News In Focus
Colombian lawyers seek human rights support
29 October 2012
Two Colombian human rights advocates visit the Law Society of Scotland today as part of their efforts to raise international awareness of their work.
Judith Maldonado Mojica and Marcela Castellanos speak at the Society's Edinburgh offices this evening, as representatives of the Colombian lawyers collective, CALCP (Luis Carlos Perez Lawyers Collective), to talk about their work and the impact of armed violence and large scale mining projects on indigenous and small-scale farming communities in their country.
Ms Mojica, recently named Defender of the Year at the Colombian National Awards for the Defence of Human Rights, is one of the founder members of CALCP, which was formed in 2001 in response to massive violations of human rights and humanitarian law norms. For over a decade the group has brought legal access to communities and worked with grass roots organisations to defend human rights through social, legal, educational and political actions. Its members continue to litigate in favour of human rights despite repeated personal attacks and threats as a result of their work.
They will be joined by Mauricio Sanchez, a miner and farmer from the region of Guamacó, which is home to one of the largest gold reserves in Colombia. He has had first-hand experience of the humanitarian crisis caused by armed conflict and particularly by the paramilitary onslaught brought about by the different economic interests in the region, and has promoted the creation of regional humanitarian commissions and the formation of the Guamacó Association of Agro-ecological and Mining Partnerships (AHERAMIGUA), to defend traditional mining rights and the rights of the communities involved.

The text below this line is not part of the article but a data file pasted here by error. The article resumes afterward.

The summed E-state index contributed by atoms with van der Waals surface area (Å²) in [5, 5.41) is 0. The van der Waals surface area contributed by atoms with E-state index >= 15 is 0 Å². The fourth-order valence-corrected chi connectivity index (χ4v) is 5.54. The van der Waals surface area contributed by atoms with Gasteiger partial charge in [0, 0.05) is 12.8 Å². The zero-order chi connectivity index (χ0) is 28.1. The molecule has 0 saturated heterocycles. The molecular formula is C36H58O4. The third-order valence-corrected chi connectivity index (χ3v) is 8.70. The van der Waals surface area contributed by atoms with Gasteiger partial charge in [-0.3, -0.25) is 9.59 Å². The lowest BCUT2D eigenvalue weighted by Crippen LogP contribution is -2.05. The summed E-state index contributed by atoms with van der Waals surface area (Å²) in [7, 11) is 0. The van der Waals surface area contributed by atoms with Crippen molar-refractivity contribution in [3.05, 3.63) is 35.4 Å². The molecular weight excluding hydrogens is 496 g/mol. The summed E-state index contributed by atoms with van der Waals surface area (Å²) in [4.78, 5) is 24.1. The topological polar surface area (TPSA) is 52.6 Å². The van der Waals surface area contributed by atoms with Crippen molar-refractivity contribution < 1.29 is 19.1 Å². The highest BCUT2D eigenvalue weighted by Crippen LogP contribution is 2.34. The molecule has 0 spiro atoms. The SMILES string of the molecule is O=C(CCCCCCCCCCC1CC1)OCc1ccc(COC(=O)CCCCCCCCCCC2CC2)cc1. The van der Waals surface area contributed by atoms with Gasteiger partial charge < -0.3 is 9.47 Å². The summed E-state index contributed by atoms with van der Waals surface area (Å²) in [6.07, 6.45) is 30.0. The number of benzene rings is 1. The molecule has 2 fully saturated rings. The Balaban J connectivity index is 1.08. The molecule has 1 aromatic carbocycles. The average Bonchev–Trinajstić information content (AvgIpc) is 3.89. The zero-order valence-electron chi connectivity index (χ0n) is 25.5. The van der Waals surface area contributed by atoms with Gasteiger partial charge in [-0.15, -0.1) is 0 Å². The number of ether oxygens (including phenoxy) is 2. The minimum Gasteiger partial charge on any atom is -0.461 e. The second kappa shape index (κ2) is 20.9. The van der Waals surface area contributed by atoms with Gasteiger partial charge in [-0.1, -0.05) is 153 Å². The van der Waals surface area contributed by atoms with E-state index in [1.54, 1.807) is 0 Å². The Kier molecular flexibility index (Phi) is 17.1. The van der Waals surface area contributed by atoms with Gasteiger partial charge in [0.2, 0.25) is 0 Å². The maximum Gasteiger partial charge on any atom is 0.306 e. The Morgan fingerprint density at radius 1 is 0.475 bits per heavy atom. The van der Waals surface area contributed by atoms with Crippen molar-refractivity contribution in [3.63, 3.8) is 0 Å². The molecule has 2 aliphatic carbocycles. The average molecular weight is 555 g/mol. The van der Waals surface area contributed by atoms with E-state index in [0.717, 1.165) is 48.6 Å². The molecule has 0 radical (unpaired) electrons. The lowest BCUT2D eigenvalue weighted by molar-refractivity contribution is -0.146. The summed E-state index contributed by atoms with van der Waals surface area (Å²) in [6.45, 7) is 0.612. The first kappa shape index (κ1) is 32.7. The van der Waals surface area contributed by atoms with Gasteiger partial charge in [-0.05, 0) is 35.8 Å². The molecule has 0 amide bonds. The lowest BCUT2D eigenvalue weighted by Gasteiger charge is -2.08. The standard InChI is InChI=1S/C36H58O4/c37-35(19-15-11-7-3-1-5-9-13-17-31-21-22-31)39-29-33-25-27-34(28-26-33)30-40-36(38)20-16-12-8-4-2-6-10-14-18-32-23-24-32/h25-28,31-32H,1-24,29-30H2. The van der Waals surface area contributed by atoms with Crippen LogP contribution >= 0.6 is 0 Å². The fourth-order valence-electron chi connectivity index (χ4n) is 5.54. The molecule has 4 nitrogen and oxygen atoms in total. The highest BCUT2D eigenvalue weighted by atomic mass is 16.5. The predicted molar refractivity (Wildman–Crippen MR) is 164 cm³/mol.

Austin Lafferty, President of the Law Society of Scotland, said: "We are delighted to be able to welcome Judith, Marcela and Mauricio to the Society to learn about their work and ongoing efforts to protect the human rights of the people they work with and represent. Each of them, alongside their colleagues, has taken enormous personal risk to continue in their work and it is very humbling to realise that, while we all feel the pressures of work, lawyers in some other parts of the world are working under very different circumstances to those we experience."